SASKATOON — Saskatchewan First Nations Veterans Association Grand Chief David Raymond Gamble is pleased that Indigenous Peoples who served in the Canadian Armed Forces are now going to be treated equally as their efforts are finally recognized by the Royal Canadian Legion.
Gamble, along with Federation of Sovereign Indigenous Nations Second Vice Chief Edward “Dutch” Lerat, led the signing of a memorandum of understanding between SFNVA and the RCL, represented by Dominion President Bruce Julian and National Executive Director Steven Clark on Saturday, Oct. 22, at the SaskTel Centre.
Gamble said the MOU will have all First Nations veterans getting the same benefits and services received by their brothers and sisters in arms, who were either injured or sacrificed their lives in various conflicts to keep peace and preserve freedom. Facilities for medical and mental health are some of the services that would be made available to SFNVA members.
“It will bring everyone together. It means inclusion for us and there will no longer be any separation. In the past, there have been exclusions with Indigenous veterans noticing it all too well,” said Gamble.
“When they came home from wars, they were sent back to their First Nations [reserves] and they can’t go to towns with their buddies. They couldn’t celebrate with their buddies and they were not given any land like their buddies. Non-Indigenous Peoples were given lands.”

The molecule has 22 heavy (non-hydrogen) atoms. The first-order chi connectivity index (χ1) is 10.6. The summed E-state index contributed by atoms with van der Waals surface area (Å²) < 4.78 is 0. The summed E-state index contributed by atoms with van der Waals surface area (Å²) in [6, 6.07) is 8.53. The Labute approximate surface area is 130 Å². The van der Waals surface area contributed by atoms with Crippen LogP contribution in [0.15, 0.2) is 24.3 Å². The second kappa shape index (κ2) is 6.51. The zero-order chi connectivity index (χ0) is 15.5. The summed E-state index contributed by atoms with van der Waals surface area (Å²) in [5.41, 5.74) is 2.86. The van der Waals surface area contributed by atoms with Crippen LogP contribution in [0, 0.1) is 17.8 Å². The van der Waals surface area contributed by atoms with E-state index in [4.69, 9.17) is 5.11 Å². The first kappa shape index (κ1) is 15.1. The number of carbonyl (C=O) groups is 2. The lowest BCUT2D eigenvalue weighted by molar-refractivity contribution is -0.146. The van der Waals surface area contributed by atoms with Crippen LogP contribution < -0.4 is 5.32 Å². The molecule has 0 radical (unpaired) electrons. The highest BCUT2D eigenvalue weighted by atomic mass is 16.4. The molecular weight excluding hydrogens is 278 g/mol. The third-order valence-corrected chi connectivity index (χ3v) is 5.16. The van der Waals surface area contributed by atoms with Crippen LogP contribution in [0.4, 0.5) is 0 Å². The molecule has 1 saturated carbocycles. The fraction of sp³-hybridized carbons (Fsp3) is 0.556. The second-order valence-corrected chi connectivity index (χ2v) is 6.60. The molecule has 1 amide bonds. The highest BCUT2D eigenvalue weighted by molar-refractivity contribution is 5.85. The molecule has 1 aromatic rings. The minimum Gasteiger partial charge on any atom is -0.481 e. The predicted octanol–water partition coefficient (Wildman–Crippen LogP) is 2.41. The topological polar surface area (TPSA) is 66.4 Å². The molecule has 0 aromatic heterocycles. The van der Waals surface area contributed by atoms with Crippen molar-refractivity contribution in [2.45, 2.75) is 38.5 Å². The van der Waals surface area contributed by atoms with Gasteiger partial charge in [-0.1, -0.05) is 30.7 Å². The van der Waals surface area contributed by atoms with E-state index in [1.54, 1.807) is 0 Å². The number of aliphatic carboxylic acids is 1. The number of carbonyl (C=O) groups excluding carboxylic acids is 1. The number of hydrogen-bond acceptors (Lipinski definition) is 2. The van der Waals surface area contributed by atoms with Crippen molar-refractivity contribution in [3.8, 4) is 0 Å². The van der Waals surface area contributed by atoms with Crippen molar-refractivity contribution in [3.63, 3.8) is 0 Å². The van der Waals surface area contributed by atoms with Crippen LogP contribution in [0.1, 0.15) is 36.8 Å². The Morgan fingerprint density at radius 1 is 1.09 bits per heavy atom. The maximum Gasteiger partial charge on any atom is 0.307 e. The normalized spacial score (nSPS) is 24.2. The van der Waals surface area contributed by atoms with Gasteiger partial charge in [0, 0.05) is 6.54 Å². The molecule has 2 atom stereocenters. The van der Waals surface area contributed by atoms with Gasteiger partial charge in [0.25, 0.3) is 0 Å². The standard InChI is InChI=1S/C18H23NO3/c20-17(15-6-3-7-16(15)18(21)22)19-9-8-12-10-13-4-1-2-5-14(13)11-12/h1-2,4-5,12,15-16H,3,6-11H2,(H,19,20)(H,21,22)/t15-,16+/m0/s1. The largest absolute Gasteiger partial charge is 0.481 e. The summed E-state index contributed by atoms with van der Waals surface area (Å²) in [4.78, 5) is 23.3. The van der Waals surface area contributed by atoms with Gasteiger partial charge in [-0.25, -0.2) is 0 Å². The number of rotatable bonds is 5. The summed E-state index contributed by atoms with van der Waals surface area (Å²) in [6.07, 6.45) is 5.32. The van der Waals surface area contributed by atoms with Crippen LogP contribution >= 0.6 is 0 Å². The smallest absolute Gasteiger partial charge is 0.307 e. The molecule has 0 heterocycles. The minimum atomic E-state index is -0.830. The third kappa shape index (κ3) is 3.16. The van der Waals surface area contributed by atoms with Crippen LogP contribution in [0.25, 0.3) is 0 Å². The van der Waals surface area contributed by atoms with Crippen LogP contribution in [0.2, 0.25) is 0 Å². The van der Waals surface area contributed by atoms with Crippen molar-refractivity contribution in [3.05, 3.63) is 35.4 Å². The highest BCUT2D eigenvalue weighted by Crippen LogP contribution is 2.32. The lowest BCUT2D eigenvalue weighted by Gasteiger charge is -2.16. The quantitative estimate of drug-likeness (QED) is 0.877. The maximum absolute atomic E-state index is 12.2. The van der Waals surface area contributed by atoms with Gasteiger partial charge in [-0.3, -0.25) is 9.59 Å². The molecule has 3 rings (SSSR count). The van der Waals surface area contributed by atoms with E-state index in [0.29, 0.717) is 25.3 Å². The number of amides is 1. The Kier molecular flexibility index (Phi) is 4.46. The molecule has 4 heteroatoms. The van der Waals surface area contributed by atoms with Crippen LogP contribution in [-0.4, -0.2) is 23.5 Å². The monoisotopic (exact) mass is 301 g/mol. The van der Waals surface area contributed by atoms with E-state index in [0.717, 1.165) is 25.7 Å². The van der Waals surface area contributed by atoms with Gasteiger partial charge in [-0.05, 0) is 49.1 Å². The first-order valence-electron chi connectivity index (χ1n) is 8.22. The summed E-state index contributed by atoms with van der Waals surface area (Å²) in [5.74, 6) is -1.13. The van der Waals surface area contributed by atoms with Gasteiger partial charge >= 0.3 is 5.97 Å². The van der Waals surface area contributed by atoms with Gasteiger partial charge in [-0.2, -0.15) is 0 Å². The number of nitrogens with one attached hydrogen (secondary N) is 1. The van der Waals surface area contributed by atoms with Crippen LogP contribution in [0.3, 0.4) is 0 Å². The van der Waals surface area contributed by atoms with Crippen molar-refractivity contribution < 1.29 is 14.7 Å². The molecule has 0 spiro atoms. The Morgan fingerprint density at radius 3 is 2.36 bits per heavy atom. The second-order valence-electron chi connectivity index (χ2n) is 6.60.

He added that the MOU signing has broken the barriers that prevent Indigenous veterans from getting the services they needed to help them deal with their injuries, post-traumatic stress disorder and problems that they encounter in their everyday lives.
“We want to be equal. So, we invited the [RCL] and the Saskatchewan First Nations to join forces and lobby the government to set aside funding for us. So we can have our funds for the healthcare of [Indigenous] veterans that come home sick or injured with some of them suffering from PTSD,” said Gamble.
“In the old days, some of the veterans were scared to ask for help. Some of them don’t want to ask for help. Now, with us calling it the Burns Way Project, everybody knows that it is attached to a First Nation person that gave their life for those little children. Hopefully, this will give them the courage to come forward to say, ‘I’m a First Nation veteran and I need help.’”
He is hopeful that First Nations veterans would have the courage to ask where to get the needed services to help them deal with their medical and mental health issues as he looks forward to having the funds distributed equally to Indigenous communities in the province.
“Nobody has to be afraid of what colour your skin is, how old you are or what you are. Navy, Air Force, or Army, we are all equal. We are now looking ahead to future generations [of service members] because most of the issues will be psychological, mental health,” Gamble said.
“A lot of them got beat up in the past. Some of our veterans never came home. Some suffered injuries and experienced trauma. A lot of them are dealing with issues inside their head and we want to provide the services for them in that capacity. We want to provide more resources for them.”